Universal, free access to the law is a prerequisite to open participation in government. Without an opportunity to access the law, citizens have no way to comprehend the rules that bind them. However, the relatively unknown practice of incorporation by reference (IBR) allows private organizations to charge for access to binding legal standards. IBR standards permeate nearly every sphere of life. They set the allowable colors of OSHA mandated safety vests, the thread size of screws used on oil pipelines, and can even describe the scope of federal benefits. So why are agencies allowed to give these private standards affecting nearly every sphere of our lives the binding force of law?

Standards development is expensive. Crafting standards requires time, expertise, money and political capital. In response to these costs, as well as the exploding size of the Federal Register, Congress authorized the practice of incorporation by reference for technical standards in 1966. Agencies may incorporate standards developed by private organizations into the law by reference, which means they are not reprinted in the CFR in their entirety.

The most recent executive pronouncement on incorporation by reference, Circular A-119, directs agencies to “observe and protect the rights of the copyright holder.” As these standards are not printed in the CFR, the developing organizations can charge members of the public to access them. Private organizations charge prices ranging from less than twenty to thousands of dollars to access standards. For the average individual or small business, these costs can arguably preclude “reasonable” access.

The only access requirement set forth by the enabling legislation is that the materials be “reasonably accessible to the class of persons affected thereby.” The OFR rules on IBR standards were issued in 1982, the same year the first compact disc was released and an Apple III computer cost (an inflation-adjusted) $8,500. As a result, the only concrete requirement for public access is that copies of standards be available in the OFR reading room in Washington, D.C. In light of the changes in information technology over the last three decades, the meaning of “reasonably accessible” has ostensibly changed such that standards should be made available online.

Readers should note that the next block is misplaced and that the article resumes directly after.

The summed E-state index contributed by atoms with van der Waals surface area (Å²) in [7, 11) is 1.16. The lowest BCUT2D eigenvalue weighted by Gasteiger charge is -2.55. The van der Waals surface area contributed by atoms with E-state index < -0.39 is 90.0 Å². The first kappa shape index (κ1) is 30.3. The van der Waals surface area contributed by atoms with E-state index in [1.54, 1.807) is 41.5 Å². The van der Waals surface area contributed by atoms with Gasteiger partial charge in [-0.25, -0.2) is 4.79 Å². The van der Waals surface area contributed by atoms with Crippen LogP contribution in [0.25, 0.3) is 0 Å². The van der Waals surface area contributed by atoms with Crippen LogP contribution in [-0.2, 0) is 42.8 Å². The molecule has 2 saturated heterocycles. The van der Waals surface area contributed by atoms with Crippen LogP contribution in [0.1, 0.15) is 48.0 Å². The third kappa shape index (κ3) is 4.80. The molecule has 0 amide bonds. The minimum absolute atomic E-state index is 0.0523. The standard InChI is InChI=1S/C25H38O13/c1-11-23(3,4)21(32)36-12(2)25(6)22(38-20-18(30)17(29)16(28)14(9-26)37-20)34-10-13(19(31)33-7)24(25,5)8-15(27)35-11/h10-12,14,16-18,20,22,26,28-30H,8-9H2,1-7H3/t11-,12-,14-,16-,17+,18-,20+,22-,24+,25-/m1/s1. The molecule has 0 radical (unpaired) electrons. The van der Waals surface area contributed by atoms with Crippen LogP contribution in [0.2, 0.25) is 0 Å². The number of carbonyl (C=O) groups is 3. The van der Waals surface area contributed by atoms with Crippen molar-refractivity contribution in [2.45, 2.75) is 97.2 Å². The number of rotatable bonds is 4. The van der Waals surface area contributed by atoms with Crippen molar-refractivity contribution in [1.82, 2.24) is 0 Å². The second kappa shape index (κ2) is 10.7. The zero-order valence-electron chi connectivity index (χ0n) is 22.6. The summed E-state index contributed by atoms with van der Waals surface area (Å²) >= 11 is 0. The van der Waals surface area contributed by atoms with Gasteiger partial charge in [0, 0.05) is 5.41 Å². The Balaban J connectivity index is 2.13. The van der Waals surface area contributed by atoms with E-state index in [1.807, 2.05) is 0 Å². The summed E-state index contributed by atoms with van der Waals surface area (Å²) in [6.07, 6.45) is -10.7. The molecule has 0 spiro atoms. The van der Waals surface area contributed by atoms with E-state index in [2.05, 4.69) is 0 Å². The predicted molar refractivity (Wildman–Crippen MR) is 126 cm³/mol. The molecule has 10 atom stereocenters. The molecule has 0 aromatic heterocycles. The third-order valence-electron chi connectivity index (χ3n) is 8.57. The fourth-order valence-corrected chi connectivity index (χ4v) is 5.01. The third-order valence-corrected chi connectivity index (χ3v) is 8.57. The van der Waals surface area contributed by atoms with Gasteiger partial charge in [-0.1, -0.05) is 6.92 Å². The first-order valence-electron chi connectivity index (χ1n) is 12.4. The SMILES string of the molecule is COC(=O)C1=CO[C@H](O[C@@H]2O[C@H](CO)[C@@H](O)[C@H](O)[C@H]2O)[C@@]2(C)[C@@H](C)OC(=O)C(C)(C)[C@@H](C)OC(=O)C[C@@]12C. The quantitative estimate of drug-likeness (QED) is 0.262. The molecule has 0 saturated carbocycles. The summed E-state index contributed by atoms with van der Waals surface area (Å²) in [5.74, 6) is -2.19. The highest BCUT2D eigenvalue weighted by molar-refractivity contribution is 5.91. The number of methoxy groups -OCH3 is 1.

At a minimum, IBR standards should be accessible without charge to members of the public that are bound by their standards. To do otherwise allows agencies to become the cruelest of tyrants. In the words of Jeremy Bentham: “we have never heard of any tyrant in such sort cruel, as to punish men for disobedience to laws or orders which he had kept them from the knowledge of.” The OFR amended its regulations governing IBR standards last year, requiring that agencies “[d]iscuss, in the preamble of the final [and proposed] rule, the ways that the materials it incorporates by reference are reasonably available to interested parties and how interested parties can obtain the materials.” While this is a move in the right direction, it falls short of ensuring meaningful access to the public.

If you believe that allowing binding laws to hide behind a paywall undermines our democracy, write your local congressperson.

–Anthony Jackson

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